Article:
Maybe it’s the way that Gyges’ ring obscures his moral culpability: it’s difficult to blame a person you can’t see, and even harder to bring them to justice.

Maybe it’s that Gyges is successful in his plot: a wicked act not only goes unpunished, but is rewarded.

Maybe it’s the nagging sense that any kingdom based on such deception could not be a just one: what else might happen in such a kingdom under the cover of darkness?

Our disgust with Gyges could be traced to any one of these concerns, or to all of them.”


And last, a note from Coleen Rowley who, as an FBI officer, observed Arabs who wanted to learn to fly but not to land in Minnesota before 9/11 and tried, fruitlessly, to get the word to Condi Rice…There is a banality to murder and doing corrupt things here (more than Eichmann, it seems) which seems to overshadow even evil:

“Thank you, Dr. Gilbert!   Very good dissection of where these bullying, hypocritical liberal law professors went wrong.  Koh joined Yoo’s and others’ Lawfare Club legalizing the illegal whether he realized it or not.  When I think back to listening to Univ of Iowa international law prof Burns Weston (now Emeritus) expound on international law in 1978-1979 from the text book he co-wrote with Richard Falk and then spotted his signature all these years later on the shallow petition in support of Koh and Koh’s actions promoting targeted killing on a global battlefield, it sickened me.  In my opinion this is the true banality of evil, with emphasis on the banality.

Coleen R.”

 On April 21, 2015, international lawyer and professor of law Mary Ellen O’Connell authored the following response to Philip Alston’s essay, “Harold Koh and the Battle of the Dueling Petitions”:

I very much appreciated Professor Alston’s comment on the controversy at NYU over the appointment of Harold Koh as a distinguished professor of human rights. Prof. Alston’s final observation is especially apposite: “When students seek to speak “truth to power” the appropriate response is … to engage on the merits of the “truths” they claim to put forward.” The concerned students organized an impressive opportunity for engagement last evening at the law school. I was invited to explain the law prohibiting targeted killing with military force beyond armed conflict zones—the issue at the heart of their concerns. Despite ample advance notice, no critic of the student letter came to defend Professor Koh’s public position that such killing is lawful. Nevertheless, we had a rich discussion not only on international law, morality, and security, but, more importantly, on how movements can transform a nation, recalling student initiated movements against the Vietnam War and racial segregation in the United States. I left with renewed admiration for the law students of NYU and the organizers of the event in particular.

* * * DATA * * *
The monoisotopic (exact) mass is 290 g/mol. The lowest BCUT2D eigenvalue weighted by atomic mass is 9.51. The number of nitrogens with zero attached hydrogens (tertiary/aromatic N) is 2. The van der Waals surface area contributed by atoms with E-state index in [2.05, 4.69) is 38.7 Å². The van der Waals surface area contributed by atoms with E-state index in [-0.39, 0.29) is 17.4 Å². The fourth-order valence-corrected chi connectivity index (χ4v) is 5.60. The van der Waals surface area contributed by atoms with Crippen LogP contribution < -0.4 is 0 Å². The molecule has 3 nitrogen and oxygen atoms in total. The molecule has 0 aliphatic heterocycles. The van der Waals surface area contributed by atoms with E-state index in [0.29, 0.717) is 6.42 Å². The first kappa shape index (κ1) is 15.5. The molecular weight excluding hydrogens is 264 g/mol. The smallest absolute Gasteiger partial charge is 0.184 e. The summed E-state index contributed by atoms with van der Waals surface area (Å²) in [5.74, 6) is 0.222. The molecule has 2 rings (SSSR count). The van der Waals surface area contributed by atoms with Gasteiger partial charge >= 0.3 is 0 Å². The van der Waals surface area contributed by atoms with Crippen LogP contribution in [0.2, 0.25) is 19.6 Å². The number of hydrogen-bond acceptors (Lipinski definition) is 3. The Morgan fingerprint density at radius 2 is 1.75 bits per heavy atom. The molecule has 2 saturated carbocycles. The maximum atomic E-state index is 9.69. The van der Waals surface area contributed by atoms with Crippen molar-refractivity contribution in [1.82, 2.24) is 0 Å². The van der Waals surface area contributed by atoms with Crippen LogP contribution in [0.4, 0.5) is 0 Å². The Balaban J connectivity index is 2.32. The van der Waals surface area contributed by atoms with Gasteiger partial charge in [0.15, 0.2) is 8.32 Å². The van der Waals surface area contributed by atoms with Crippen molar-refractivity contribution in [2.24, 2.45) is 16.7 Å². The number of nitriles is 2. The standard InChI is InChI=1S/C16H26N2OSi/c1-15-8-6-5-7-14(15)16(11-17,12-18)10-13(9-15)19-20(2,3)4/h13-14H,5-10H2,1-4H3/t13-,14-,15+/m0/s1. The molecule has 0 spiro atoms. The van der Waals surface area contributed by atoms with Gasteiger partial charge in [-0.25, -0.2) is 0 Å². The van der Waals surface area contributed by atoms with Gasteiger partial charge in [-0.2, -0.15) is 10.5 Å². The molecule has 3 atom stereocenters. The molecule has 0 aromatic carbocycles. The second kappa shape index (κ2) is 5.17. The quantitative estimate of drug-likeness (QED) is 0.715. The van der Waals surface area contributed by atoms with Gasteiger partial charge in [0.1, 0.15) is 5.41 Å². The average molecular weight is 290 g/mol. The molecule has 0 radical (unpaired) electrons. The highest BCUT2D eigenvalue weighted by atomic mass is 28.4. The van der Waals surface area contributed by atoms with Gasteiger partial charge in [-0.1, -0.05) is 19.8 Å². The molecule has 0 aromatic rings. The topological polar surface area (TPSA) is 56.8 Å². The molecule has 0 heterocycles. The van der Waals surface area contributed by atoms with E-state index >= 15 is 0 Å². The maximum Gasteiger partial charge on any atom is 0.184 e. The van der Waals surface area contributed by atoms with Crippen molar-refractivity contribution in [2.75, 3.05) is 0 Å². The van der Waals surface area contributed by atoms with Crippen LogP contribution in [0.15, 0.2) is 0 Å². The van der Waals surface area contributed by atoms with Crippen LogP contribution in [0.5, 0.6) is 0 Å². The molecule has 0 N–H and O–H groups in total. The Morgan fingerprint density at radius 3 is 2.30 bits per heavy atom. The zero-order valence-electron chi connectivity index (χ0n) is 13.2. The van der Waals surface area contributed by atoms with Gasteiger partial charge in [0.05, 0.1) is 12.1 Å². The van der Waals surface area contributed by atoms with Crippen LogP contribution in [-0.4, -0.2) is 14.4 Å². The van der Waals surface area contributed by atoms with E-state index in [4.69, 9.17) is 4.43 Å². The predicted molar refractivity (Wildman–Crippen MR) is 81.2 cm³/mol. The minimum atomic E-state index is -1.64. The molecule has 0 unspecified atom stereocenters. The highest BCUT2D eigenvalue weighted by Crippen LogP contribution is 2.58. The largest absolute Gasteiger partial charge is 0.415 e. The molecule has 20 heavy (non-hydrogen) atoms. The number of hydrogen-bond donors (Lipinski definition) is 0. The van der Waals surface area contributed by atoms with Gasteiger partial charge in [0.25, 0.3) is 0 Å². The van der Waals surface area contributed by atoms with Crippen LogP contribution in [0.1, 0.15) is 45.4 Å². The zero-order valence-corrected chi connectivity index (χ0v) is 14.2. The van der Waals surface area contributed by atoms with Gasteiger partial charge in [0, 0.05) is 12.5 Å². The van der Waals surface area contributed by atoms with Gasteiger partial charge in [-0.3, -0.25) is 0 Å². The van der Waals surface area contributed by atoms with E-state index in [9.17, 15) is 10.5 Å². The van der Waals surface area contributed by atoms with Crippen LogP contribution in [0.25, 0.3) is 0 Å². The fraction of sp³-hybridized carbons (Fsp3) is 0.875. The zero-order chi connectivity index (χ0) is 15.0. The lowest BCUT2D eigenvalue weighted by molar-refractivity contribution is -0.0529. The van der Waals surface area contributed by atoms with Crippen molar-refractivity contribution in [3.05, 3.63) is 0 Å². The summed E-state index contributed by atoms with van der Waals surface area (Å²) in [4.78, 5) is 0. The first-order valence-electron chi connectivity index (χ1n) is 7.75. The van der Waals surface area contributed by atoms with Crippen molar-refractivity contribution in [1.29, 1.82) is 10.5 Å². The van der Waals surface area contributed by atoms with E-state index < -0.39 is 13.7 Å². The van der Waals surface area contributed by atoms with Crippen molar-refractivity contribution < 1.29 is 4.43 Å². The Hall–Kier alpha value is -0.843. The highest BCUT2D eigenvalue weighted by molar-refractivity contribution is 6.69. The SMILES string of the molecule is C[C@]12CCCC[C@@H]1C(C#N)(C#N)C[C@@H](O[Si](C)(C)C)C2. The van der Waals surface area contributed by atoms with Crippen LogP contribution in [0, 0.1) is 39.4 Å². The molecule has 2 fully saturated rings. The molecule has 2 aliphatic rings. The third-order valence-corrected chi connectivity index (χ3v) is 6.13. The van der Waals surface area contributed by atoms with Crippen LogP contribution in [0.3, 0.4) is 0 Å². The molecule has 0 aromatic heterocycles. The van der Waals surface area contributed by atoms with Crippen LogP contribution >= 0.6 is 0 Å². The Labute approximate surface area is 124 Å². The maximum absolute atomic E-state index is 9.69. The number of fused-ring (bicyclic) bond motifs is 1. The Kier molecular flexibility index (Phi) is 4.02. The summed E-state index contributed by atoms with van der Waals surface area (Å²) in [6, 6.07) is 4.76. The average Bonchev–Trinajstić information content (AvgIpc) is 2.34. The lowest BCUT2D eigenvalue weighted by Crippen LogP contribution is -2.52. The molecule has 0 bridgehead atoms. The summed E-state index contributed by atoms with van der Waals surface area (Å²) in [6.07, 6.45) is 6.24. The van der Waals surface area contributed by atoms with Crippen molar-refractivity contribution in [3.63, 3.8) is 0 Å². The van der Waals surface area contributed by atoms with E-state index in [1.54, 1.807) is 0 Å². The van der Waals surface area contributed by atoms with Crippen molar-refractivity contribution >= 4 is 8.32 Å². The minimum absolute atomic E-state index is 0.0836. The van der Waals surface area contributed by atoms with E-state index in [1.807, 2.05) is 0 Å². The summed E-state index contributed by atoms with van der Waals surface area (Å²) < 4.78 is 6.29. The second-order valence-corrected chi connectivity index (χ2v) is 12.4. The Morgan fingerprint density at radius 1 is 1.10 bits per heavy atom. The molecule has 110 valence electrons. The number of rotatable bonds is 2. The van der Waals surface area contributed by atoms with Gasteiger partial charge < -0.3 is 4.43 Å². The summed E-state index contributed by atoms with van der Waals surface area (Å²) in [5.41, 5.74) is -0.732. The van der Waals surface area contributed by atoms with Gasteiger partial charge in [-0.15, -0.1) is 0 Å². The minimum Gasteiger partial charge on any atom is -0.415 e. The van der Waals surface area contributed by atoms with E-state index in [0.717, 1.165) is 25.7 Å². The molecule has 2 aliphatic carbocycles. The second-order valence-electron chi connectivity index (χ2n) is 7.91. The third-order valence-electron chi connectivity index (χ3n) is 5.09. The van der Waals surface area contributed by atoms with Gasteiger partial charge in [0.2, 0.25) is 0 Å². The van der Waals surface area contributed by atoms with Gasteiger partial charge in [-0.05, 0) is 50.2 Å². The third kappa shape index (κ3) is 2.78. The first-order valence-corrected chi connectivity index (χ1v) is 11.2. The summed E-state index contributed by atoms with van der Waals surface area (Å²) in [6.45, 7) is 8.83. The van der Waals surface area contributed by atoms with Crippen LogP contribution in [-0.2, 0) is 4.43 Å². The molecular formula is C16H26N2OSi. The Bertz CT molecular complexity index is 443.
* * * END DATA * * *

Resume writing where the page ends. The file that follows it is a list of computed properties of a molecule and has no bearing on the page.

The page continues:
Mary Ellen O’Connell
Robert and Marion Short Professor of Law
University of Notre Dame
Senior Fellow, Center of Theological Inquiry, Princeton (2014-2015)


On April 12, 2015, the student-organizers of the Statement of No Confidence in Harold Koh drafted the following letter in response to faculty intimidation:

To Our Classmates and Members of the NYU Community:

“We do not kill our cattle the way the US is killing humans in Waziristan with drones.”      – Rafiq ur Rehman

In the fall of 2013, Rafiq ur Rehman traveled with his 13-year-old son, Zubair, and 9-year-old daughter, Nabila, from their small village in North Waziristan to Capitol Hill. Their purpose in making this long and painful trek was simple: to appeal to the hearts of U.S. lawmakers by sharing stories of the carnage wrought upon their community and upon their family by U.S. drone strikes. In 2012, a U.S. drone strike had killed Rafiq’s elderly mother and severely wounded two of his young children.